Validation is helpful and I'm glad to see you've had success with that method, though I do think it might be distrusted in a person's early recovery. Being acknowledged and heard is important to us all. I don't know what the reaction to the non-partner's self-care would be; my first thought is that of course it would trigger abandonment fears and perhaps lashing out in retaliation for "taking away" your love and support. I imagine it would be very difficult for an early-stage recovery person with BPD to understand the complexity of the relationship, since there really is a black & white dichotomy prevalent in our thinking: you're good when you treat us nice and we are getting what we want from you, but you're bad when you don't give us what we want.

Well, this is all just supposition on my part, and I could be way off base. I'm trying to extrapolate from my own experiences, and of course people with BPD aren't all the same, right? There are underlying similarities in behavior, although how each individual responds will of course vary depending on their distinct personalities and life history.

I just know how helpful it has been in my own growth to start valuing other people not for what I can get from them, but for who they are - flaws and all. It's been a joyful discovery and has enriched my life and that of the people I love. What better could I ask for?
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« Reply #3 on: January 05, 2009, 09:47:58 AM »

Oceanheart   xoxox

So glad you are posting... xoxox

Excerpt
R. is like a  wounded bear caught in a trap, striking out because he is hurting; G. is a crocodile, coldly predatory, striking out only to feed himself.

Since DB was likely a combo NPD/BPD I think I got a bit of both here...pretty ugly to be on the recieving end of that kind of objectification.  My needs simply did not exist, only his needs/wants/feelings...I only served a need, I really didn't exist in his world for any other purpose.

It is a dificult thing for the Non to completely get their head around and it's great that you can post so intelligently and help give us some understanding from the other side.

PS - You sound well...and I'm very glad to see you on here.
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« Reply #4 on: January 05, 2009, 01:30:29 PM »

Validation is helpful and I'm glad to see you've had success with that method, though I do think it might be distrusted in a person's early recovery. Being acknowledged and heard is important to us all.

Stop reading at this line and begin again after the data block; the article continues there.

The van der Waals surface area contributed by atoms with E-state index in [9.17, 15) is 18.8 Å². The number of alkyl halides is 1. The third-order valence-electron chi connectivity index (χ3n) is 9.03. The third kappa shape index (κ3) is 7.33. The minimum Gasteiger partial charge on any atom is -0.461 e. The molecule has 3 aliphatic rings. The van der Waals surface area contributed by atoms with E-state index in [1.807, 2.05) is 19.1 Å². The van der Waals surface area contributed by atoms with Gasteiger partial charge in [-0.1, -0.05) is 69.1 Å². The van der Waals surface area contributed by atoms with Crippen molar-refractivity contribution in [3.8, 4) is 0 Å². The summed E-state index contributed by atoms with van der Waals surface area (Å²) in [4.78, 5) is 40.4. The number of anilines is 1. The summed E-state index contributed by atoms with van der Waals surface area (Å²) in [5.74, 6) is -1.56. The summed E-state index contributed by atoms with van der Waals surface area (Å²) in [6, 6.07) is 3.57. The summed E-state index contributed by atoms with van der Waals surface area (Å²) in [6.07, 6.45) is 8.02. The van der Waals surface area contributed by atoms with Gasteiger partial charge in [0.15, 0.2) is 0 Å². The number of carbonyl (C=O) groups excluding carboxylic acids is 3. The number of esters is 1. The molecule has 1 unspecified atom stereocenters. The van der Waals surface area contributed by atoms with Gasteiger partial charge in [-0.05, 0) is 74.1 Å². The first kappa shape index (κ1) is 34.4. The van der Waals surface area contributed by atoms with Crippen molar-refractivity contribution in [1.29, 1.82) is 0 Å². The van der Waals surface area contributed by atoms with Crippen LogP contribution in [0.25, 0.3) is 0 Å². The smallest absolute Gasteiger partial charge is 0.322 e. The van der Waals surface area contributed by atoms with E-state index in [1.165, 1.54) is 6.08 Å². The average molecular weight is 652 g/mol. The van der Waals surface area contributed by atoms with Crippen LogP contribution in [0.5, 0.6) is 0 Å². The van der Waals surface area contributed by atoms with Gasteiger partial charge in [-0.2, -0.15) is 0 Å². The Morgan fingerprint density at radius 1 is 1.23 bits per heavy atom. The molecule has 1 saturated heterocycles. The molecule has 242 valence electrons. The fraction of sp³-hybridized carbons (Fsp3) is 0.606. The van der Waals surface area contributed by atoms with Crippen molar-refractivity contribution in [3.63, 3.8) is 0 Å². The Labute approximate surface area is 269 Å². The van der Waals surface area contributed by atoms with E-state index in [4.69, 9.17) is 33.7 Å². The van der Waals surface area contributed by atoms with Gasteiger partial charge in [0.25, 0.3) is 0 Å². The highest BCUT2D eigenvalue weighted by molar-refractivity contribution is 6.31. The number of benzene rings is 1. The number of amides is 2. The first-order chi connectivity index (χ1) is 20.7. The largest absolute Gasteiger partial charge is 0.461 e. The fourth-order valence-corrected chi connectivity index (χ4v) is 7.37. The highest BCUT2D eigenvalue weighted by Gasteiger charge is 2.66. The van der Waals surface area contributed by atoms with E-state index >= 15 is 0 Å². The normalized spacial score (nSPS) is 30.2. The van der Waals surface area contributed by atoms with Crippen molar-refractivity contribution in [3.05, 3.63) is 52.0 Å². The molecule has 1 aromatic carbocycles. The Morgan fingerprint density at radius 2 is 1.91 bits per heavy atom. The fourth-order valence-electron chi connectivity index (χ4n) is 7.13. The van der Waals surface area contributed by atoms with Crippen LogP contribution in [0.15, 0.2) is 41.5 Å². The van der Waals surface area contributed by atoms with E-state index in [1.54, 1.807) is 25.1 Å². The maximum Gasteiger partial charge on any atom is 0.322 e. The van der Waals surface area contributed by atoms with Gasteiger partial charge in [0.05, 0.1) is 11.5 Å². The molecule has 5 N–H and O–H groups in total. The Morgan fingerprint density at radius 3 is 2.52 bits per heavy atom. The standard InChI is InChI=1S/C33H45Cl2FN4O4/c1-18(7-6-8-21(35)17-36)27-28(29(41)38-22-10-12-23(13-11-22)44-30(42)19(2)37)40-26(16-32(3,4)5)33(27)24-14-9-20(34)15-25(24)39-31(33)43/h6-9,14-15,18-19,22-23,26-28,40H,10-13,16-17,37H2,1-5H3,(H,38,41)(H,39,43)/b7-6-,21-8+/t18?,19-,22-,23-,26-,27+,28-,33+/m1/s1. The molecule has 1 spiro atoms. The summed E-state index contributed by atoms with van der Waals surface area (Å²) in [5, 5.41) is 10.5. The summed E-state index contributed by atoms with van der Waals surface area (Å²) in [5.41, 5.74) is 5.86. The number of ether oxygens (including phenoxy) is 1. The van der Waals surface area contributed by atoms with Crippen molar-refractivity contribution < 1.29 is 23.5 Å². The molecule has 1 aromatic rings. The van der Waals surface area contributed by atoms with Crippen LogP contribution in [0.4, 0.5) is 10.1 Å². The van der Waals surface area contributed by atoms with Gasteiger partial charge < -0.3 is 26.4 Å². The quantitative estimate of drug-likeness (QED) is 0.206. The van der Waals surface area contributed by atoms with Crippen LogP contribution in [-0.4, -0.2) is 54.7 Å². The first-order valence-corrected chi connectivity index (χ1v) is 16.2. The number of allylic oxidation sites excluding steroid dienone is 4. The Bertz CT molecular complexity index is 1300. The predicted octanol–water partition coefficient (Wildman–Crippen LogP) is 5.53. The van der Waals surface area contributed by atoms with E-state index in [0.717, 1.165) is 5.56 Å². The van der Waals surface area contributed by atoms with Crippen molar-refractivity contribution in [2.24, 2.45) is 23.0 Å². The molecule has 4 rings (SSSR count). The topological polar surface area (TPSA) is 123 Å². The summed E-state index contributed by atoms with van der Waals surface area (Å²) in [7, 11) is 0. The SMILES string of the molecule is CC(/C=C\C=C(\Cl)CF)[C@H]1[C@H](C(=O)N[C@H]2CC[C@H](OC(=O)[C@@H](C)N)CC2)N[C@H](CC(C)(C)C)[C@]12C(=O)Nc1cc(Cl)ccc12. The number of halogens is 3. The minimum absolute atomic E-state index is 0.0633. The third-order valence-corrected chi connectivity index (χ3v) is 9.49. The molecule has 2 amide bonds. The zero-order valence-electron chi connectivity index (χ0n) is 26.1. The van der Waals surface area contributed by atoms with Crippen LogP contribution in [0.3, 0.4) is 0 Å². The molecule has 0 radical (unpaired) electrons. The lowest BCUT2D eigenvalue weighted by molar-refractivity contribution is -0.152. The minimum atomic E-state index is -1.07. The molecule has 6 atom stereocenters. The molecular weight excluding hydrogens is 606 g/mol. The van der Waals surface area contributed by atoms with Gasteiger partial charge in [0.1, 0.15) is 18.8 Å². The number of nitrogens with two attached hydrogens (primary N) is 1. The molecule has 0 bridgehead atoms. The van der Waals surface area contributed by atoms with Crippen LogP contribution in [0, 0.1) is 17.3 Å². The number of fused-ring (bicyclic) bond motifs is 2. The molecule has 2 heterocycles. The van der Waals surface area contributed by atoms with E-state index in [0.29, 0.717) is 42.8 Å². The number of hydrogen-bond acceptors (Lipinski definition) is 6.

My dBPD wife definitely didn't trust validation when I first started doing it. She started to like it pretty quickly, though.  Maybe the strong need for it overpowered the distrust of it; I don't know.
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oceanheart
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« Reply #5 on: January 06, 2009, 09:56:10 AM »

elph!  xoxox

So nice to be back. You know I can't keep away from you folks, you mean too much to me (even if I do wander off at times for long periods). Hope you are doing well, too!

yeah, the sad thing about non-partners is that they themselves are intelligent people and approach BPD behavior with a mentally-healthy viewpoint. But sadly that isn't effective since people with BPD aren't acting in a "normal" way: we have real and actual cognitive distortions - our thinking is not rational. Of course, this is worse in stressful times, but like I said above, it also permeates everyday life and interactions because it's part of our personality and way of being in the world (not that we can't change, tho).

So someone who does not have BPD trying to understand BPD behavior is a little like having German as a native language but trying to communicate with someone speaking Klingon  Smiling (click to insert in post) There's gonna be some things lost in translation...
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« Reply #6 on: January 06, 2009, 10:13:47 AM »

 What a great discussion!

In speaking with my H ( also recovered from BPD), he says what OH says..when he was "out there emotionally" he was in a base, primitive state of fear and emotional agony. He would see me as a person to be terrified of..what I would do to him...yet would reach out and demand in his way, for me to "make it right" by screaming, yelling, thrashing, fetal position...etc etc. He said it was impossible for him to see me, as a wife, friend, lover, support person..but yea, as an object, usually an evil one, or as someone who could take away the agony. When he was not dysregulated emotionally, he saw me as who I was in his life, as a person..